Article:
Differences between Internal Check and Internal Audit25/07/2020
- Internal Check is an arrangement of duties allocated in such a way that the work of one person is automatically checked by another.
- Internal Audit is an independent appraisal of the operations and records of the company.
- The purpose of Internal Audit is to detect the errors and frauds which have already been committed.
- The purpose of Internal Check is to prevent or minimize he possibilities of errors, frauds or irregularities.
Need for separate staff
- For carrying out Internal Audit, a separate staff of employees is engaged for the purpose.
- For internal check, no new appointment is made. It, in fact represents only the arrangement of duties of the staff in a particular way.
Nature of work
- The work involved in the Internal Audit is just like that of a watch man. Internal auditor has to report, from time to time, to the management about the various in efficiencies and suggest improvements. It is also his duty to see that the internal check system does not become static.
- Internal Check, on the other hand, represents a process under which the work goes on uninterruptedly and the checking too is more or less automatic.
Timing of work
- Internal Audit starts when the accounting process of different transactions is finished.
- Internal Check is an operation during the course of transaction.
- It is a device for checking the work, whereas
- Internal check is a device for doing the work.
- In Internal Audit Errors and Frauds are detected after the completion of work, whereas in Internal Check the Errors and Frauds are discovered during the course of work.
Scope of work
- The scope of Internal Check is very limited.
- The scope of Internal Audit is comparatively board.
- A large number of employees are needed for the implementation of Internal Check System.
- Whereas, a much smaller number of persons are needed for implementing Internal Audit implementation.
Differences between Internal Check and Internal Audit
If you want to successfully manage risk, it helps to use the correct risk terms and expressions. Many people use risk terms without realizing that they may not be using the right terminology. It’s easy to become confused because sometimes the field of risk management uses similar terms for different purposes. For example, “Operational Risk Management” has a different meaning in the banking and insurance industry, compared to other industries (oil & gas, mining, manufacturing, chemicals, etc.).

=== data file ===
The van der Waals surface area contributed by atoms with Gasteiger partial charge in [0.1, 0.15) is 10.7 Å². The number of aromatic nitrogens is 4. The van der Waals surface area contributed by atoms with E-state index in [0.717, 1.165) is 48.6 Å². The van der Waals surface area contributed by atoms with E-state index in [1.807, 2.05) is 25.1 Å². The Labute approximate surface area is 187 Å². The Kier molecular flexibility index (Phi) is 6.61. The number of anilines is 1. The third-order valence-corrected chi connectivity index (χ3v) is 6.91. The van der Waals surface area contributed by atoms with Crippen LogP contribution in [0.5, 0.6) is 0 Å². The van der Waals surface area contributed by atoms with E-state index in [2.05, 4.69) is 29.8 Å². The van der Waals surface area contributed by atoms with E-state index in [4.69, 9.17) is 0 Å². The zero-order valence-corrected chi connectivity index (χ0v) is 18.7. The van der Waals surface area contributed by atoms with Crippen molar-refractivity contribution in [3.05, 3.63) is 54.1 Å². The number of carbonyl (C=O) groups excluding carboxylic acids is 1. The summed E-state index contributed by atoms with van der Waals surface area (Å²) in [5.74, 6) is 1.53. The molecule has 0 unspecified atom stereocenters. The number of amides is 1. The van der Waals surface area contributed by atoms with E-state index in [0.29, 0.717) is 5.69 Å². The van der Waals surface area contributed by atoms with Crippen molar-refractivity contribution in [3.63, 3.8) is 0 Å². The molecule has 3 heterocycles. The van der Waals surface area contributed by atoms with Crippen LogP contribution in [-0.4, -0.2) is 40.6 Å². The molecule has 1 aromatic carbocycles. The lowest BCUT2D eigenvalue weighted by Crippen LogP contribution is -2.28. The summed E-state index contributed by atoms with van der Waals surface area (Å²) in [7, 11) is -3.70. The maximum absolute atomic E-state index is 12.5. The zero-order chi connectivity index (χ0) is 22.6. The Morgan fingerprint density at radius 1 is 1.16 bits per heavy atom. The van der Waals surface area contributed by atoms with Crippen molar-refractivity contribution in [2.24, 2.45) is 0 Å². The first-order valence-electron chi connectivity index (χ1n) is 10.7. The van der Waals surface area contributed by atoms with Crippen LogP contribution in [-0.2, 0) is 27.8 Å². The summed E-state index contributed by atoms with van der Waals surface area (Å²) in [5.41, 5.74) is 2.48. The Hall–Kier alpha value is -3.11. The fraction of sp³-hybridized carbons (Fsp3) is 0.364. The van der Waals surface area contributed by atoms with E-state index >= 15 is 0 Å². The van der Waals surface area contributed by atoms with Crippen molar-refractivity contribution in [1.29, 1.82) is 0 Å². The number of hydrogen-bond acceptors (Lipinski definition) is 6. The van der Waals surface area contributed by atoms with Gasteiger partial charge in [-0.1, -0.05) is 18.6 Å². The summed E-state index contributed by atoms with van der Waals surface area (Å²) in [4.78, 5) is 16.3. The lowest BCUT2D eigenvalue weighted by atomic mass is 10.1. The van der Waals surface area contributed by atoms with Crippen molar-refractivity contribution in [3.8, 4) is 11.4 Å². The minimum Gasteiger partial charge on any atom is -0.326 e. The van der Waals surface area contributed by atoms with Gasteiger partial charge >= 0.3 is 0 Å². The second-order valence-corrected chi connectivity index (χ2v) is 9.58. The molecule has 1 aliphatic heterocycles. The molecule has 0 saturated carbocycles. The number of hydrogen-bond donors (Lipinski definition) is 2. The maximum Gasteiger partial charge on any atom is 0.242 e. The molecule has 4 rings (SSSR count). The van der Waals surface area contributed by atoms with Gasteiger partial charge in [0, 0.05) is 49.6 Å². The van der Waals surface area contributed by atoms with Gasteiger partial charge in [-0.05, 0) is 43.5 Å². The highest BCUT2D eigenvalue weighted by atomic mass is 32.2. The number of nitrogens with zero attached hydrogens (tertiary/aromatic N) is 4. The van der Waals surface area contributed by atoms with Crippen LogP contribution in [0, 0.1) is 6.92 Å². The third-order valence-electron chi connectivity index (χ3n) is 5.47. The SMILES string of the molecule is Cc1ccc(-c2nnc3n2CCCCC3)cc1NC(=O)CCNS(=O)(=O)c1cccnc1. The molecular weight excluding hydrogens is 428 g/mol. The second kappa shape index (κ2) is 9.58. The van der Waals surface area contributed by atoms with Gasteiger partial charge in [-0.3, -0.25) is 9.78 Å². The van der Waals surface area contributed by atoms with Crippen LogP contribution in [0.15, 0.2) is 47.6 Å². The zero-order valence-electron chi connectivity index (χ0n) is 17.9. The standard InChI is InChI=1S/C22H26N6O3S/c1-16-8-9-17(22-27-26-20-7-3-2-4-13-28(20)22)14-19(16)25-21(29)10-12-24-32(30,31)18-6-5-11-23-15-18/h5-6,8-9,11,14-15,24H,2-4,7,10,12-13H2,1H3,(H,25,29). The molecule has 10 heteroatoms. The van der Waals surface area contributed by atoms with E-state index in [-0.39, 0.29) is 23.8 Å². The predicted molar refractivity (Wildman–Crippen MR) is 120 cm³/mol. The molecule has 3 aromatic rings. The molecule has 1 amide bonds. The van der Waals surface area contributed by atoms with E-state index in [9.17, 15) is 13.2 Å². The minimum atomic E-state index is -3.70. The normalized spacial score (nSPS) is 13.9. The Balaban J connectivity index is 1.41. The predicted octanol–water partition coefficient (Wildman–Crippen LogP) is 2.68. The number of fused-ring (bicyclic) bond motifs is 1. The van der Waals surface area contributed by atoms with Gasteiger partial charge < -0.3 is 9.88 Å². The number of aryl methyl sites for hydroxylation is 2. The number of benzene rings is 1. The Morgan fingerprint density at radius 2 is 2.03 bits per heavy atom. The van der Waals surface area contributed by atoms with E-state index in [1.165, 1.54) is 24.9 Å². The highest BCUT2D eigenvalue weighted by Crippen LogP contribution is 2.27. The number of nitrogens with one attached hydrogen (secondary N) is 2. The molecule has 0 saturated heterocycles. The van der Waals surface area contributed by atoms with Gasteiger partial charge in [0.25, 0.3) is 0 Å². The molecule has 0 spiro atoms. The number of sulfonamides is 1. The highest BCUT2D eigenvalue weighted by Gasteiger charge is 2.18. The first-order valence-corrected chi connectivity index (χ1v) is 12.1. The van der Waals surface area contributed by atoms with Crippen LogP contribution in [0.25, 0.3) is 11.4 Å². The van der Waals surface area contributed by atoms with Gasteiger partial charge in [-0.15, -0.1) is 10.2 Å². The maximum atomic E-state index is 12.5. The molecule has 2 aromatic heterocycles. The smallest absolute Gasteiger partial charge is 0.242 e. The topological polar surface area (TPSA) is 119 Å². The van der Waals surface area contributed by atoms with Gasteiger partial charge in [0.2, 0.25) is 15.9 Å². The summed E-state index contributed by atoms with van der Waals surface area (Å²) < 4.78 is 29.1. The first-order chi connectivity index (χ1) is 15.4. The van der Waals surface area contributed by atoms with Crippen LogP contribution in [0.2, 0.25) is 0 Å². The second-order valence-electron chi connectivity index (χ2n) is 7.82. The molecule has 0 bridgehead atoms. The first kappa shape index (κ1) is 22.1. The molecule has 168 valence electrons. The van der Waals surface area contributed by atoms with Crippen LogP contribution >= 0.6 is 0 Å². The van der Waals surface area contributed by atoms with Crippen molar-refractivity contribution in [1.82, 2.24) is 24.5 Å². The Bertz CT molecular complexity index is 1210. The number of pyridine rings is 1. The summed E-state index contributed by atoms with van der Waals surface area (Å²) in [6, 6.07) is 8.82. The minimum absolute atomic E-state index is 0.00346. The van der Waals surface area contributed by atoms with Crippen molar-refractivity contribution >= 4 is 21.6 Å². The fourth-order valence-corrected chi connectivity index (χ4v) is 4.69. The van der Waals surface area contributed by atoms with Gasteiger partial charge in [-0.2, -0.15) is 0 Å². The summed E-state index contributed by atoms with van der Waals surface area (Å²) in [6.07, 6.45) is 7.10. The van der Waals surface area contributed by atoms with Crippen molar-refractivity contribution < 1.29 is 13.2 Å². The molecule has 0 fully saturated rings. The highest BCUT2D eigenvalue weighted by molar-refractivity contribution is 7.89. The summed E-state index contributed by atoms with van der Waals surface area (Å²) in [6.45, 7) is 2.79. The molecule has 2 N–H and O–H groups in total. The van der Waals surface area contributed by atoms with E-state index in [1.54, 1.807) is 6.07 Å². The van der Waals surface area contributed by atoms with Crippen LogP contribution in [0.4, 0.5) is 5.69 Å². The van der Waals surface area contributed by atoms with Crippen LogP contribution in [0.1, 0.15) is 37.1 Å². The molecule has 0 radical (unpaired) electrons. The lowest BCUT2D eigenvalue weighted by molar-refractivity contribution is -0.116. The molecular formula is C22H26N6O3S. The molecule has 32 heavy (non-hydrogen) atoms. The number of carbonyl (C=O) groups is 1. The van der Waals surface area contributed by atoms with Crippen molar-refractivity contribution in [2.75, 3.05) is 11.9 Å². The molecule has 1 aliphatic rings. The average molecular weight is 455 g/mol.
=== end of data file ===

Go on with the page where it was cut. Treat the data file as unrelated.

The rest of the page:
Similarly, the term “audit” can refer either to an internal audit conducted by an organization itself, or an external audit performed by an auditing firm hired by the organization. Some people confuse the two when using the term “audit”. This is important because an internal audit and external audit may assess different things, and have different frameworks and workflows.
Internal Audit is a Function Performed at Specific Times
Many people in risk management use this simple formula to explain the difference between Internal Audit and Internal Control: Internal Audit is a function, while Internal Control is a system. Internal audits are performed at specific times to assess:
- If the company has a good understanding of the risks that it faces
- If the controls put in place to mitigate risks are effective.
There is one very important distinction to be made: it is not the job of internal auditors to identify risks, nor to specify the controls that are needed. Internal Audit evaluates whether the process leading to the identification of risks is working well, checks whether controls already in place are working according to the way they are intended to, and evaluates an organization’s governance system and process.
Internal Control is an Ongoing System
Internal Control is made up of procedures, policies and measures designed to make sure that an organization meets its objectives, and that risks that can prevent an organization from meeting its objectives are mitigated. While the Internal Audit function is performed by internal auditors, Internal Control is the responsibility of operational management functions. Another point of contrast is frequency. An internal audit is a check that is conducted at specific times, whereas Internal Control is responsible for checks that are on-going to make sure operational efficiency and effectiveness are achieved through the control of risks. Some risk experts even say that Internal Control is a part of a company’s day-to-day management and administration.